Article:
SHOULD REAL LIFE INTERUPT MY NA NOV WRI MO NOVEL WRITING?
Yes, an angry, petulant 20-year-old, alienated from his sister, step-mother and the last time I saw him, he threw cold water on my head and told me to get out. I did not throw water on him, however, and yell for him to get out. But it doesn't look good for my NaNovWriMo novel which I haven't yet begun and didn't begin at midnight last night as I had planned. Love comes first.
This kid needs nurturing. He needs soft love and he needs tough love. He has already walked out in one huff when I informed him, after he screamed and kicked something across the room, that I wouldn't tolerate more dramatics from him. But he came back, and he apologized.
He is growing up. He is exerting his independence. He has nowhere else to go.
And me? I haven't been a hands-on, in the house mother for 15 selfish, self-centered, non-cooking, non-cleaning years. I have lived in my solitude with my writing and my computer and kept my vampire hours, thrived on Diet Coke, coffee and the occasional nuked Indian curry or Mexican quiche, and worn clothes inside out instead of doing laundry.
As Bette Davis famously said in All About Eve, "Fasten your seat belts; it's going to be a bumpy night!"
He is, to call a spoon a spoon, a spoiled brat. His Dad died of cancer when he was only 7, and people have given him a lot of breaks I think, because of that, including his very patient, loving step-mother. I lost custody of my kids when they were quite young due to an alcoholic relapse and undiagnosed (at the time) bipolar disorder taking over control of my life. Now I get to step out to main stage with the spotlight on me. Will I be up to the role?
I still want to write my novel. It is now after five in the evening, and I am words per day late and still don't even have an outline. But when I asked while journal writing what I could write a novel about, these people stepped forward and started telling me all about themselves in detail and demanded to be in my book. They dictated and I wrote. I am less a novelist than a transcriber. I now know what novelists are talking about when they say that their characters have a life and will of their own.
My son, Eric, asked me if I would help him go look for a job today. Of course I said yes. The kid has had only one brief job dish washing since he graduated from high school. He started college but dropped out. He really is without plans for his life. I was trying to interest him in learning Ruby on Rails computer code and becoming a software engineer. They are in short supply and demand is increasing in the Chicago area, as it is for developers, application integration workers, quality assurance workers who ensure the software is working as planned, specialists in green IT, security, cloud, and and software as a service are also in short supply along with project managers and help-desk techs, according to Comp/Tia report. Average salaries for software engineers in the Chicago area are about $90,000 a year, and the region employed about 131,000 IT workers in 2008, the report said.
My son looked at the October 17, 2010 Chicago Tribune article I had handed him, "Software engineers harder to find," for about one minute, and handed it back to me.
"Look, Mom, I can make my knee pop any time I want, and watch what I can do with my feet."
He got angry with me for not being enthralled with these feats that were the result of too much time on his hands and boredom, if you asked me. Who needed a job that paid $90,000?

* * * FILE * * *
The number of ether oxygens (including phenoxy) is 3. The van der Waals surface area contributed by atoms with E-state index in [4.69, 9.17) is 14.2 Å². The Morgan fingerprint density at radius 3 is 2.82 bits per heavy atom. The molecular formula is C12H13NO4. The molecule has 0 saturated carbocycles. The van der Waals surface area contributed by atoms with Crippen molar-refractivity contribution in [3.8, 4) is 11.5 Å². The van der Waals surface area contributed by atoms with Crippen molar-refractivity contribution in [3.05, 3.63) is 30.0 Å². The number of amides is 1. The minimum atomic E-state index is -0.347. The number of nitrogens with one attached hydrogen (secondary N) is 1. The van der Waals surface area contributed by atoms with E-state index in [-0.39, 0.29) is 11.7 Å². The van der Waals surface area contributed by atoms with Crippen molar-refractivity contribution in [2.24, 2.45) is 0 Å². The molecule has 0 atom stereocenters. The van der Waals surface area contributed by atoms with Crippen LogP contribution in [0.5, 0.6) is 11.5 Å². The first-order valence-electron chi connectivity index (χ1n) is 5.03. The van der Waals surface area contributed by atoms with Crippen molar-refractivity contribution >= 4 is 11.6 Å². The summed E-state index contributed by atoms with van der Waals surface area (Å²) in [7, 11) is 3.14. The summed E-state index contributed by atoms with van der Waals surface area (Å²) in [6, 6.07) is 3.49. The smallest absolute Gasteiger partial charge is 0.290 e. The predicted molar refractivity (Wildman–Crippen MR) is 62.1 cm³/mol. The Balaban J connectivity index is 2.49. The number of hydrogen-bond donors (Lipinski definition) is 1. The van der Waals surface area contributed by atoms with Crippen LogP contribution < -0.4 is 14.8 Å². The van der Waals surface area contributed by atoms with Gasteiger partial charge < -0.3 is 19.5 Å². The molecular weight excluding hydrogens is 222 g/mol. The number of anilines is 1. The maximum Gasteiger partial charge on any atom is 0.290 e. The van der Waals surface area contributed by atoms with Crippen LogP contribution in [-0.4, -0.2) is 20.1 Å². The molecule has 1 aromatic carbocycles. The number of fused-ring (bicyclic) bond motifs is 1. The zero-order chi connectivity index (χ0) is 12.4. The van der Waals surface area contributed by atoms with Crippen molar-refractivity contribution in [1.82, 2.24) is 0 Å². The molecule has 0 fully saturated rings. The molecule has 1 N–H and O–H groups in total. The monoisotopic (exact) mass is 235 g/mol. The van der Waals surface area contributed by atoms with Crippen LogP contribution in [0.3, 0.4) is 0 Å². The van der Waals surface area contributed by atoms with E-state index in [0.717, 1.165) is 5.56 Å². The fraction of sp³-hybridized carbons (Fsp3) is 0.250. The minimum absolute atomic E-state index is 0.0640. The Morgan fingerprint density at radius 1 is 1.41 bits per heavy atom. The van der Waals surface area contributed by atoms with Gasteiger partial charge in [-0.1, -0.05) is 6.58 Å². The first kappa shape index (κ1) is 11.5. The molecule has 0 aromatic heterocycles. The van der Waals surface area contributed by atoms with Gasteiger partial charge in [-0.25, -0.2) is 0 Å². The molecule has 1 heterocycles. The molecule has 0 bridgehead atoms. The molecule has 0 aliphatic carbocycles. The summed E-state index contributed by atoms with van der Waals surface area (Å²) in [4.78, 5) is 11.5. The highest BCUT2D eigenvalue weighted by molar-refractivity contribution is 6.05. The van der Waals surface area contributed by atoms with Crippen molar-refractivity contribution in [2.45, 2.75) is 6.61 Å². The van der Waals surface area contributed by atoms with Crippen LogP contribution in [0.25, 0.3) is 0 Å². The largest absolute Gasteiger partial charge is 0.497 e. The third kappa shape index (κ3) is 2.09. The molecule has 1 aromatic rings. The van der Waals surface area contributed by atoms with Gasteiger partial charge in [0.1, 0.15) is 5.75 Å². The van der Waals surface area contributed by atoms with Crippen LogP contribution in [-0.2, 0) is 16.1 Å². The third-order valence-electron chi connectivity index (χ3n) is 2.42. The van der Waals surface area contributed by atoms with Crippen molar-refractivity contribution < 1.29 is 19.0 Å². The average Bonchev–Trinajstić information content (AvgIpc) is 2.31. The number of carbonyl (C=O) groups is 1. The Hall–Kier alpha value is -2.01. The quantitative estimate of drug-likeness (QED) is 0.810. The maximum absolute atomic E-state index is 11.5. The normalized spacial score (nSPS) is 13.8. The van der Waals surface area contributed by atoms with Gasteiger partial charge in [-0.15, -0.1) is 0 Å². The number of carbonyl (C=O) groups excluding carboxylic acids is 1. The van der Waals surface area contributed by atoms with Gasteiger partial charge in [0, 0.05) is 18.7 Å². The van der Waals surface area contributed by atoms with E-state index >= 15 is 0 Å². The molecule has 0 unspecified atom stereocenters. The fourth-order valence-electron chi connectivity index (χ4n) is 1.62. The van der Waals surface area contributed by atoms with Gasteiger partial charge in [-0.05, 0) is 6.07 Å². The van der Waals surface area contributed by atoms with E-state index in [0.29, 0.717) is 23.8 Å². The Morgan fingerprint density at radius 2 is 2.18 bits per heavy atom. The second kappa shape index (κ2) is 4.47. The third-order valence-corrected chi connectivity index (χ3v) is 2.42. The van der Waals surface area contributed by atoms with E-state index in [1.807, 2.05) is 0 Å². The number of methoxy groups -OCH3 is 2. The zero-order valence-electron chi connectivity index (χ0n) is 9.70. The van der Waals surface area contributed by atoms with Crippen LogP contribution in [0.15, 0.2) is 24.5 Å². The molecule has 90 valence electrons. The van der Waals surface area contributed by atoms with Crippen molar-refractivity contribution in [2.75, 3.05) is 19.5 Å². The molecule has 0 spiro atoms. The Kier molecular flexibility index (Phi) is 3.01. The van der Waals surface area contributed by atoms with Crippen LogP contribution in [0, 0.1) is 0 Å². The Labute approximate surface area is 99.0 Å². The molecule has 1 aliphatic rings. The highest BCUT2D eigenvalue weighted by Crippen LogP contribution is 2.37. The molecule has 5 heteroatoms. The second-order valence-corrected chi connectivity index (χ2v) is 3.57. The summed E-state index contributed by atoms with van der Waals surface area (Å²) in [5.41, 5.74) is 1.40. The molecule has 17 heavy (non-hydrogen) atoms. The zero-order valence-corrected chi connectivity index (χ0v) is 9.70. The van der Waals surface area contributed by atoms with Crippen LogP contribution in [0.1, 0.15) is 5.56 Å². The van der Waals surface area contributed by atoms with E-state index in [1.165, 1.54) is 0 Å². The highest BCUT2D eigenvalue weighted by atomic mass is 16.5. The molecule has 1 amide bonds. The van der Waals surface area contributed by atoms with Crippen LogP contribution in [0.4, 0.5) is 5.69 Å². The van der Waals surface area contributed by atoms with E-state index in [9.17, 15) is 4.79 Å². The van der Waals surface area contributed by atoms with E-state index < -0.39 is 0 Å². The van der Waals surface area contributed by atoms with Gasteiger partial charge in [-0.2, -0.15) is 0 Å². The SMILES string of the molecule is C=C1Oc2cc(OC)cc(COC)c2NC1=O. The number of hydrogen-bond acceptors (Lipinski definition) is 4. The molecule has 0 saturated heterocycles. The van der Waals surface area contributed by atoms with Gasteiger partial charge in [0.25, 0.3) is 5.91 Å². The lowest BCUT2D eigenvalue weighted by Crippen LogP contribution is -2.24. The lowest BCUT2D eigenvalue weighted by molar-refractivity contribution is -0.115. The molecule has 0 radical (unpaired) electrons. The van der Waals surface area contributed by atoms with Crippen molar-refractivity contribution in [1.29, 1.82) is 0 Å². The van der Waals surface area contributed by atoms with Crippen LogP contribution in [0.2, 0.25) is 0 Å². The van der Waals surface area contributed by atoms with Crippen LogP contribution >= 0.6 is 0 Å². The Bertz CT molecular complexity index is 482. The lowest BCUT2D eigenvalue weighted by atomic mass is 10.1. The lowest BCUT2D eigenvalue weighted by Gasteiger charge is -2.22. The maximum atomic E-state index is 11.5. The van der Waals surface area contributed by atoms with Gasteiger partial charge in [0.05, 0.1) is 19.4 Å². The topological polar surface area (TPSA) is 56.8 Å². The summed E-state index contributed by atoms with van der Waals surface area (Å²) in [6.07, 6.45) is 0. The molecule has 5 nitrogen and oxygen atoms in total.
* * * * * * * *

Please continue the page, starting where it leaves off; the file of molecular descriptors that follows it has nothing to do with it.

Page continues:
Don't get me wrong. I've been in my children's lives all along. I also have a daughter, now 24, who just moved out on her own too, but she has a shared apartment with a roommate. I made it my business to follow their educational progress, meet with their teachers for conferences and other necessary chats, attend all extra-curricular activities before they could drop out of them, like soccer; take them to culturally stimulating, educational and entertaining venues from art museums, planetariums, to The Blue Man Group. I spent one summer while my son was in high school teaching him my own course in classic movies. We watched one film a week that I, and many others, considered great, and discussed it. It was fun, and he really did like many of the movies.
I was there to help give suggestions for writing reports, even when my daughter was in college. I was proud to attend awards ceremonies for my daughter's social services awards, volunteer awards, and money and scholarship awards. I attended the functions of her many clubs and organizations. I was all ready to go to Parents Day at her college more than once when she uninvited me at the last moment because something better came up.
By bedtime last night, mine, he was going out with his friends, he was apologetic and gave me a hug and a kiss. One of these days he may even apologize for throwing the water on me, but for now he says I had it coming because I didn't move fast enough and get out when he told me too.
So should I be washing my sink full of dishes so he won't get grossed out in the kitchen or should I get busy putting my novel's characters' traits on index cards and developing an outline and a timeline?
Why change horses mid-race? I am the same slacker mom I always was. I am a writer not a domestic goddess, as Roseanne terms it I think. He walked out of here to go hang some more with his friends and mumbled something about bringing home job applications to fill out tonight. And, the little bastard took my very favorite coffee cup on the road with him. I may have 20 coffee cups, all dirty, but I don't drink it if I don't have my favorite mug. So I'm starting my outline right now. Wish me well.
If you're writing the NaNovWriMo novel and looking for a writing buddy who got off to a late start, drop me a line or leave a comment with your NaNovWriMo name and how to get a hold of you.